I'd argue streaming new data to VRAM is necessary since you lose a good amount of patterns to allocating the background map (even more if that's plural). Your loader (and technique) looks fine, my only concern would be the impact of stacking bidirectional scrolling, palettes, more characters, bla bla - on top of this. Those 70 lines disappear fast. But again, as a demo on how to use the hardware it's more than fine.

Once you start adding raster effects, loading data during active scan isn't too convenient and then the usual unrolled OUTI vblank transfer becomes necessary. What I found works well is to estimate how far you are into vblank as to switch between a set of fast and trickle transfers, the latter of which anticipate the start of active scan and expect to be kicked out. Then you defer any unfinished transfers to the next vblank.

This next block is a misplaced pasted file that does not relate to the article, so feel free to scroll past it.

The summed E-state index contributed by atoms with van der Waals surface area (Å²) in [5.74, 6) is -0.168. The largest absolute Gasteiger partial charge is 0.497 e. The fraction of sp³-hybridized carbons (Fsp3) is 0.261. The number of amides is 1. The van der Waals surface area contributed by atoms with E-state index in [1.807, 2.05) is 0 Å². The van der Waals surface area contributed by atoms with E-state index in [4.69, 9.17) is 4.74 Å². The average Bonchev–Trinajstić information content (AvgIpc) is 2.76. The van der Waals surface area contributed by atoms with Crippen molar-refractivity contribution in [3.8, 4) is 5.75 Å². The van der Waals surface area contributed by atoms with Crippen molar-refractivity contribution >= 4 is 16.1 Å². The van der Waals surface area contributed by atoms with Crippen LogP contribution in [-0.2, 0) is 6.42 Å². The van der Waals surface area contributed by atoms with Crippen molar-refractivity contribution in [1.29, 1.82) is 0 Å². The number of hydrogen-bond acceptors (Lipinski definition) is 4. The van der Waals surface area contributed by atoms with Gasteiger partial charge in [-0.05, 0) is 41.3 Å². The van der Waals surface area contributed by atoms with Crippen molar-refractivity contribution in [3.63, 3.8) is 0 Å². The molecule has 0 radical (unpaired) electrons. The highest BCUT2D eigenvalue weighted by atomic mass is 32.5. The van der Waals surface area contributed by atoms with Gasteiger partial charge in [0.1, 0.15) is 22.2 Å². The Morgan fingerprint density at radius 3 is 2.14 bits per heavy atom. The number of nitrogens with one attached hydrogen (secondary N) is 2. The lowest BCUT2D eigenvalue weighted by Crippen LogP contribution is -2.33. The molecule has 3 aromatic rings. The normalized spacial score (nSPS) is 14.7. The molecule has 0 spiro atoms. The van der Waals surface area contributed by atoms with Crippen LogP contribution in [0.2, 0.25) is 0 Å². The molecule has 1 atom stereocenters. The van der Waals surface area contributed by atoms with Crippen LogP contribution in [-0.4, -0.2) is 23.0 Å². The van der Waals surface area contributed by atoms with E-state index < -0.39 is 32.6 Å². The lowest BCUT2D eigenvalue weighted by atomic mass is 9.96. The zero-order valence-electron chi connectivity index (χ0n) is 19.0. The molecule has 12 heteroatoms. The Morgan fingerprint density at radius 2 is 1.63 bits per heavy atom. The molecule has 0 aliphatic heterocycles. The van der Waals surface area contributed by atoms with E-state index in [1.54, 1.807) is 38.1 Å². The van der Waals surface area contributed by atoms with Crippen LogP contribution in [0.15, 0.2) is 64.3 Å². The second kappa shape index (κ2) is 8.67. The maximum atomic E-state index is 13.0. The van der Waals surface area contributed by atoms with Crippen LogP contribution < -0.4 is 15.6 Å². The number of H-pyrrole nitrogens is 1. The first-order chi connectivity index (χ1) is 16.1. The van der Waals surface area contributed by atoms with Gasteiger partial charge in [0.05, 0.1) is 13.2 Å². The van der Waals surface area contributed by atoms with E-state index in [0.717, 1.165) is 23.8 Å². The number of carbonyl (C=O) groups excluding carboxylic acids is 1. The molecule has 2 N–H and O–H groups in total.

Obligatory Whining : My only severe gripe with this hardware was the lack of sprite palette control. Flipping I can live without, but this heavily impacts what you can convey to the player within a limited number of drawings. Otherwise it was friendly.

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Re: I am a turncoat. A simple sprite demo for Sega Master System

Post by tepples » Wed Dec 18, 2019 9:21 am

TailChao wrote:
Wed Dec 18, 2019 8:14 am
tepples wrote:
Tue Dec 17, 2019 9:51 pm
Overall, the architecture appears to encourage the sprite cel streaming that Battletoads and Haunted: Halloween '85 for NES are known for.
Your loader (and technique) looks fine, my only concern would be the impact of stacking bidirectional scrolling, palettes, more characters, bla bla - on top of this. Those 70 lines disappear fast.